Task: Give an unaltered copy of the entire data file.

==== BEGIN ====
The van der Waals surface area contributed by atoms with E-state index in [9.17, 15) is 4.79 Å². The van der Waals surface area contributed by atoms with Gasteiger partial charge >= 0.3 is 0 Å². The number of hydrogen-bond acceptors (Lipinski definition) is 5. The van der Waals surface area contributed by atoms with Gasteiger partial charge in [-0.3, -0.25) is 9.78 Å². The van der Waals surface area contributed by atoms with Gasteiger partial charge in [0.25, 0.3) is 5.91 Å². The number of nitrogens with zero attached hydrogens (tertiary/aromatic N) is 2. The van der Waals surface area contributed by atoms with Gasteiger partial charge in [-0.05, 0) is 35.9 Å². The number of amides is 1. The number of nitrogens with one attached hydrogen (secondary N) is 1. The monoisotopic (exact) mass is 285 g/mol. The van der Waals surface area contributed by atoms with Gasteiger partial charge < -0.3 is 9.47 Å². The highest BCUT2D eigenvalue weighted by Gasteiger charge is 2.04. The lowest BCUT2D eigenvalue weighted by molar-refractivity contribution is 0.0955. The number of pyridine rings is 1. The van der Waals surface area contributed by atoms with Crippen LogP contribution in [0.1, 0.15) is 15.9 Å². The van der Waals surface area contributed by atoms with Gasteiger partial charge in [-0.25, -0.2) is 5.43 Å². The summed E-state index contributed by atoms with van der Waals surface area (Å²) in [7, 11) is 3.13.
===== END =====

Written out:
The van der Waals surface area contributed by atoms with E-state index in [9.17, 15) is 4.79 Å². The van der Waals surface area contributed by atoms with Gasteiger partial charge >= 0.3 is 0 Å². The number of hydrogen-bond acceptors (Lipinski definition) is 5. The van der Waals surface area contributed by atoms with Gasteiger partial charge in [-0.3, -0.25) is 9.78 Å². The van der Waals surface area contributed by atoms with Gasteiger partial charge in [0.25, 0.3) is 5.91 Å². The number of nitrogens with zero attached hydrogens (tertiary/aromatic N) is 2. The van der Waals surface area contributed by atoms with Gasteiger partial charge in [-0.05, 0) is 35.9 Å². The number of amides is 1. The number of nitrogens with one attached hydrogen (secondary N) is 1. The monoisotopic (exact) mass is 285 g/mol. The van der Waals surface area contributed by atoms with Gasteiger partial charge < -0.3 is 9.47 Å². The highest BCUT2D eigenvalue weighted by Gasteiger charge is 2.04. The lowest BCUT2D eigenvalue weighted by molar-refractivity contribution is 0.0955. The number of pyridine rings is 1. The van der Waals surface area contributed by atoms with Crippen LogP contribution in [0.1, 0.15) is 15.9 Å². The van der Waals surface area contributed by atoms with Gasteiger partial charge in [-0.25, -0.2) is 5.43 Å². The summed E-state index contributed by atoms with van der Waals surface area (Å²) in [7, 11) is 3.13.